Honoring our Health Workers on World Health Day

Around the world today, many of our friends and colleagues are celebrating World Health Day. The day marks the anniversary of the World Health Organization’s (WHO) First World Health Assembly, which was held on April 7, 1948. Each year, the WHO chooses a theme for the day — this year it’s Food Safety — and it highlights the challenges and opportunities associated with the issue:

By highlighting global health issues that often fly under the radar, the WHO demonstrates its role as a leader in the field. But leadership can be found at the local level, too. Which is why the WHO and PSI, among many others, also dedicate April 8-12 to World Health Workers Week, honoring the people who serve as the first and often only line of care for so many around the world. When it comes to fighting diseases and improving health, these health workers are the most valuable resource we have.

Below we share the stories of five brave men and women who bring life-saving products, information and services every day to the world’s most vulnerable people. We’re grateful for their unwavering dedication and hard work in helping people lead healthier lives.

Below we share the stories of five brave men and women who bring life-saving products, information and services every day to the world’s most vulnerable people. We’re grateful for their unwavering dedication and hard work in helping people lead healthier lives.


Aggie 1You won’t find many hospitals in rural Zambia, but you will find women like Aggie. Every day, she wakes up at 5am worrying about rural women in Zambia- women who married early and have 16 children, women struggling with unintended pregnancies, and women with no access to contraception. Then, she puts on her dancing shoes and gets to work.

Aggie has been a midwife for more than 34 years, and educates people about contraception with song and dance. Typically, women in rural Zambia marry early – usually by age 14. They begin having children right away and have difficulty negotiating contraception use with their partners.

In her commitment to helping these women take control of their reproductive health, Aggie also provides a range of contraceptive options in high volume clinics across the region. In just a year and a half, PSI midwives like her helped 78,580 women who want contraception.

For Aggie, there is no uncertainty about how these rural women view her work. “When you see them dance, you know they really appreciate the service.”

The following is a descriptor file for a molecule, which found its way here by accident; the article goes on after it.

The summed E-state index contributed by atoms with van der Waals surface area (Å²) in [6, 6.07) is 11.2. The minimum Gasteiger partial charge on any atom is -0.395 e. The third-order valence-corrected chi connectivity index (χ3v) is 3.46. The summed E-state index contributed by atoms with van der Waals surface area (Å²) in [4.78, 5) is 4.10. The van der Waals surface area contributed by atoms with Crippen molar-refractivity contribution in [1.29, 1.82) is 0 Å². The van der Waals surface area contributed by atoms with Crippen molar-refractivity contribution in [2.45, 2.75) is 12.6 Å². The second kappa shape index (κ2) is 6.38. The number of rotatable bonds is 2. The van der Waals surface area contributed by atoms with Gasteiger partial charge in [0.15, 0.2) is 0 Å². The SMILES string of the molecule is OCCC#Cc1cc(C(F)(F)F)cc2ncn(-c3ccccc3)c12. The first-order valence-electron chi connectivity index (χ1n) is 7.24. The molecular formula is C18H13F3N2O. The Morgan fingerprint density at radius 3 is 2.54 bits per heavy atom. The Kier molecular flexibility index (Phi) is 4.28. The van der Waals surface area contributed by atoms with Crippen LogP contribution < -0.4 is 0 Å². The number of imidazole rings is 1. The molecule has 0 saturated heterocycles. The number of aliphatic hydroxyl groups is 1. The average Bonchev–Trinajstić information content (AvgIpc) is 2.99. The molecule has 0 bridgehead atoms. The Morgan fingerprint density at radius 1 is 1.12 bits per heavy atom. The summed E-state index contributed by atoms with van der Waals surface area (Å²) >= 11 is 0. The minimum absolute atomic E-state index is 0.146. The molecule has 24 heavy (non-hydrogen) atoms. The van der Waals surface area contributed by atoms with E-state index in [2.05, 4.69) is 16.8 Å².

By day, Huong is a caring mother and a supportive wife, but by night she visits beer halls and targets male clients of sex workers in Vietnam to teach them about how to protect themselves and sexual partners from HIV transmission.

Huong works diligently to motivate her community to fight HIV. In doing this work, she has found fulfillment, confidence and hope for herself and her family. Watch her story:


Tears 1In Zimbabwe, a trip to a beauty parlor can save a woman’s life because hairdressers like Tears Wenzira don’t just style hair.

As one of more than 2,500 hairdressers who work with PSI, Tears helps prevent HIV transmission by talking to her clients about using the female condom. After she develops a relationship with her clients, Tears explains how HIV is transmitted, how the female condom can be used and how it can help prevent the spread of HIV.

Tears had once dreamed of becoming a nurse like her mother. But when her parents passed away when she was 15, she had to drop out of secondary school to care for her grandmother.

Her work with PSI has brought her closer to her dream, while enabling her to build a solid financial future for her family. Each month she sells 100 female condoms to her clients and makes a profit of $9 – enough to buy basic groceries like bread and milk.

Further, hairdressers like Tears are getting results. More than one million female condoms are distributed through this network of 2,500 hairdressers across the country.


For 15 years of his life, P’boy was lost. He injected himself with drugs nearly every day using unsterilized needles he kept in the fold near a pile of garbage.

But those days are over. Now, P’Boy is a peer educator for PSI/Thailand’s O-Zone drop-in center in Bangkok. O-zone is a branded network of centers that provides people who inject drugs with health services, information, clean injecting equipment and condoms. On an average day, P’Boy meets with about 50 current and recovering drug users, distributing clean injecting equipment and teaching them about the risk of HIV infections.

Watch his story:


Dr. Aye Aye Mu
Aye Aye blogMany years ago, Dr. Aye Aye Mu purchased a small clinic nestled next to her home in the capital city of Yangon, Myanmar. She expertly juggles her roles as a mother, doctor and small business owner to provide for her family and care for her community. At her clinic, she provides health services such as contraception, tuberculosis screening and treatment, diarrhea treatment, and more.

She was one of the first doctors to join PSI’s Sun Quality Health Network, a network of franchised health centers. As a member, she stays up to date on the latest research and medical best practices and makes sure she always has the necessary instruments and medicines to provide the highest-quality care to her clients.

Dr. Aye Aye embodies the best of the network. Her dedication to the families of her community is unwavering, and she consistently serves the very poor population in her neighborhood in Yangon with affordable, high quality health services.